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Did Somebody Say Totalitarianism?: Four Interventions in the (Mis)Use of a Notion

Overview

In some circles, a nod towards totalitarianism is enough to dismiss any critique of the status quo. Such is the insidiousness of the neo-liberal ideology, argues Slavoj Žižek. Did Somebody Say Totalitarianism? turns a specious rhetorical strategy on its head to identify a network of family resemblances between totalitarianism and modern liberal democracy. Žižek argues that totalitarianism is invariably defined in terms of four things: the Holocaust as the ultimate, diabolical evil; the Stalinist gulag as the...

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Did Somebody Say Totalitarianism?: 5 Interventions in the (Mis)Use of a Notion

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Overview

In some circles, a nod towards totalitarianism is enough to dismiss any critique of the status quo. Such is the insidiousness of the neo-liberal ideology, argues Slavoj Žižek. Did Somebody Say Totalitarianism? turns a specious rhetorical strategy on its head to identify a network of family resemblances between totalitarianism and modern liberal democracy. Žižek argues that totalitarianism is invariably defined in terms of four things: the Holocaust as the ultimate, diabolical evil; the Stalinist gulag as the alleged truth of the socialist revolutionary project; ethnic and religious fundamentalisms, which are to be fought through multiculturalist tolerance; and the deconstructionist idea that the ultimate root of totalitarianism is the ontological closure of thought. Žižek concludes that the devil lies not so much in the detail but in what enables the very designation totalitarian: the liberal-democratic consensus itself.

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Editorial Reviews

From the Publisher
“The ferociously productive Slovenian philosopher now takes up one of those heavy, predictable, unpromising topics—totalitarianism—and manages to produce a whirling carnival of political critique, cultural interpretations, and ornery bombast.”—New Political Science

“As an alternative to the current post-modernist cult of cynicism and retreat into islands of privacy and nihilism ... the five essays making up Did Somebody Say Totalitarianism? insist on the social link and offer the visionary strength for resistance against all forms of totalized explanations.”—World Literature Today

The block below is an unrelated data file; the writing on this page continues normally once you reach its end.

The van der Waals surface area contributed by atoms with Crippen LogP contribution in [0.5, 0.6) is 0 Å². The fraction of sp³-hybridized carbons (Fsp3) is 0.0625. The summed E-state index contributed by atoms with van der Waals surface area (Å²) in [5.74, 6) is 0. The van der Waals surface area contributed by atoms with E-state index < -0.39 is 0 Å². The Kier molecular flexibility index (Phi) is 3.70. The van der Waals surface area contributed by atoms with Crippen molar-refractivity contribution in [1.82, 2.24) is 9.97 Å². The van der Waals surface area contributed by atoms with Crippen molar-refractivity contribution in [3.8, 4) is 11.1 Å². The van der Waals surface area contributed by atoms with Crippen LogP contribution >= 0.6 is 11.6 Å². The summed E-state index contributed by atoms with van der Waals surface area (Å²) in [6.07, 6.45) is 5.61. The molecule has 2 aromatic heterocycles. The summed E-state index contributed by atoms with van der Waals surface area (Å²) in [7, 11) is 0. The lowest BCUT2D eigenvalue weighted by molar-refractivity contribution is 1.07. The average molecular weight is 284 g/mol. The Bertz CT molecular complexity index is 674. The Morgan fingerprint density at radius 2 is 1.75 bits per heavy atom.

“This attempt to rethink the conditions of radical political action is one of a number of signs that, after the doldrums of the 1980s and 1990s, left-wing thought is beginning to revive. It will be fascinating to follow where the flood of eloquence and imagination next sweeps Slavoj Žižek.”—Times Literary Supplement

“Žižek is an entertaining writer who would command attention if he were just describing how to mix cement. He wastes no time in tilting at the taken-for-granted ... Žižek wants to find the cracks in the notion of totalitarianism and fill them with dynamite.”—Times Higher Education Supplement

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Product Details

  • ISBN-13: 9781844677139
  • Publisher: Verso Books
  • Publication date: 8/1/2011
  • Series: Essential Zizek Series
  • Edition description: Second Edition
  • Edition number: 2
  • Pages: 288
  • Sales rank: 674,876
  • Product dimensions: 5.10 (w) x 7.70 (h) x 0.90 (d)

Meet the Author

Slavoj Žižek is a Slovenian philosopher and cultural critic. He is a professor at the European Graduate School, International Director of the Birkbeck Institute for the Humanities, Birkbeck College, University of London, and a senior researcher at the Institute of Sociology, University of Ljubljana, Slovenia. His books include Living in the End Times, First as Tragedy, Then as Farce, In Defense of Lost Causes, four volumes of the Essential Žižek, and many more.

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Table of Contents

Introduction: On Ideological Antioxidants 1

1 The Myth and Its Vicissitudes 8

Hamlet before Oedipus

The birth of beauty out of the object

From comedy to tragedy

The myth of postmodernity

'Thrift, thrift, Horatio!'

Agape-The enigma of/in the Other

2 Hitler as Ironist? 61

Was the Holocaust diabolical Evil?

Laugh yourself to death!

The Muslim

Beneath tragedy and comedy

3 When the Party Commits Suicide 88

'The Power of the Powerless'

The Communist sacrifice

Stalin-Abraham against Bukharin-Isaac

Stalinist jouissance

Lenin versus Stalin

When discourse implodes

Excursus: Shostakovich and the resistance to Stalinism

The radical ambiguity of Stalinism

4 Melancholy and the Act 141

Lack is not the same as loss

'Post-secular thought?' No, thanks!

The Other: Imaginary, symbolic, and real

The ethical act: Beyond the reality principle

A plea for materialist creationism

The Pope Versus the Dalai Lama

John Woo as a critic of Levinas: The face as a fetish

5 Are Cultural Studies Really Totalitarian? 190

The burning question

The two Reals

The 'Third Culture' as ideology

The impasse of historicism-Theoretical state apparatuses

Conclusion: ?...and what are the destitute (totalitarians) for in a poetic timer?' 229

Notes 257

Index 273

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